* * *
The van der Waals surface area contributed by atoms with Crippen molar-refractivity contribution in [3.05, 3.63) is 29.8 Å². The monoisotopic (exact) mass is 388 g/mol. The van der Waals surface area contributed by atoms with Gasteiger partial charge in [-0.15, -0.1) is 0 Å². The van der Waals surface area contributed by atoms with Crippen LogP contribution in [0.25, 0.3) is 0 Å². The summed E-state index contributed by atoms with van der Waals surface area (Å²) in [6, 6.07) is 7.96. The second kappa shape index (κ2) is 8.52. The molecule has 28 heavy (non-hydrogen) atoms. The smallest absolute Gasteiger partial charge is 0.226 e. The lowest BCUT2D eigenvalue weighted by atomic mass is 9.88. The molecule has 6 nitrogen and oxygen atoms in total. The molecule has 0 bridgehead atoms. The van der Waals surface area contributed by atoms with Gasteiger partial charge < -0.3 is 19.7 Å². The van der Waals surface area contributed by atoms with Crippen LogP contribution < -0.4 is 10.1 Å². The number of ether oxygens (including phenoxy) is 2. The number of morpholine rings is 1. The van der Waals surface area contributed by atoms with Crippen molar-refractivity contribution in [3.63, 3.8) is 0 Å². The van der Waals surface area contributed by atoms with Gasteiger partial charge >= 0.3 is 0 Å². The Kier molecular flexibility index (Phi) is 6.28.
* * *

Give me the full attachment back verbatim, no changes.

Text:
The van der Waals surface area contributed by atoms with Crippen molar-refractivity contribution in [3.05, 3.63) is 29.8 Å². The monoisotopic (exact) mass is 388 g/mol. The van der Waals surface area contributed by atoms with Gasteiger partial charge in [-0.15, -0.1) is 0 Å². The van der Waals surface area contributed by atoms with Crippen LogP contribution in [0.25, 0.3) is 0 Å². The summed E-state index contributed by atoms with van der Waals surface area (Å²) in [6, 6.07) is 7.96. The second kappa shape index (κ2) is 8.52. The molecule has 28 heavy (non-hydrogen) atoms. The smallest absolute Gasteiger partial charge is 0.226 e. The lowest BCUT2D eigenvalue weighted by atomic mass is 9.88. The molecule has 6 nitrogen and oxygen atoms in total. The molecule has 0 bridgehead atoms. The van der Waals surface area contributed by atoms with Gasteiger partial charge < -0.3 is 19.7 Å². The van der Waals surface area contributed by atoms with Crippen LogP contribution < -0.4 is 10.1 Å². The number of ether oxygens (including phenoxy) is 2. The number of morpholine rings is 1. The van der Waals surface area contributed by atoms with Crippen molar-refractivity contribution in [3.63, 3.8) is 0 Å². The van der Waals surface area contributed by atoms with Gasteiger partial charge >= 0.3 is 0 Å². The Kier molecular flexibility index (Phi) is 6.28.